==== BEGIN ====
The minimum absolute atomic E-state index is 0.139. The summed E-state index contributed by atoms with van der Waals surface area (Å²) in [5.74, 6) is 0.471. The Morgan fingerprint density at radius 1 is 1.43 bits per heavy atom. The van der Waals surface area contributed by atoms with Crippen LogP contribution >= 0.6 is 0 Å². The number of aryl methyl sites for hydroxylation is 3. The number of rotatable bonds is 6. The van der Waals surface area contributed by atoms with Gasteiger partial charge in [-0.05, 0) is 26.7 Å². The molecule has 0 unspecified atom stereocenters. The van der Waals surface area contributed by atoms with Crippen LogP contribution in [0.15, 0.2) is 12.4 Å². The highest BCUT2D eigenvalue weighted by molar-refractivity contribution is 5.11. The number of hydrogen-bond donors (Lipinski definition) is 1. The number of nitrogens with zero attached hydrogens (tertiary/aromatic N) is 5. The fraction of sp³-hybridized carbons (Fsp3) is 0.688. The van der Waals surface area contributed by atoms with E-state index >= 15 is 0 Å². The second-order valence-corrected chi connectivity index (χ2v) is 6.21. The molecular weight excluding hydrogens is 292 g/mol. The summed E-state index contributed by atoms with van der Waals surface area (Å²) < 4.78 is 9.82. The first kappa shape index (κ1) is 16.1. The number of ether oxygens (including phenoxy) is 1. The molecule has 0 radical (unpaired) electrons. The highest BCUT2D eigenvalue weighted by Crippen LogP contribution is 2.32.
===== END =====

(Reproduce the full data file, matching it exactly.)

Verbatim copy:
The minimum absolute atomic E-state index is 0.139. The summed E-state index contributed by atoms with van der Waals surface area (Å²) in [5.74, 6) is 0.471. The Morgan fingerprint density at radius 1 is 1.43 bits per heavy atom. The van der Waals surface area contributed by atoms with Crippen LogP contribution >= 0.6 is 0 Å². The number of aryl methyl sites for hydroxylation is 3. The number of rotatable bonds is 6. The van der Waals surface area contributed by atoms with Gasteiger partial charge in [-0.05, 0) is 26.7 Å². The molecule has 0 unspecified atom stereocenters. The van der Waals surface area contributed by atoms with Crippen LogP contribution in [0.15, 0.2) is 12.4 Å². The highest BCUT2D eigenvalue weighted by molar-refractivity contribution is 5.11. The number of hydrogen-bond donors (Lipinski definition) is 1. The number of nitrogens with zero attached hydrogens (tertiary/aromatic N) is 5. The fraction of sp³-hybridized carbons (Fsp3) is 0.688. The van der Waals surface area contributed by atoms with E-state index >= 15 is 0 Å². The second-order valence-corrected chi connectivity index (χ2v) is 6.21. The molecular weight excluding hydrogens is 292 g/mol. The summed E-state index contributed by atoms with van der Waals surface area (Å²) < 4.78 is 9.82. The first kappa shape index (κ1) is 16.1. The number of ether oxygens (including phenoxy) is 1. The molecule has 0 radical (unpaired) electrons. The highest BCUT2D eigenvalue weighted by Crippen LogP contribution is 2.32.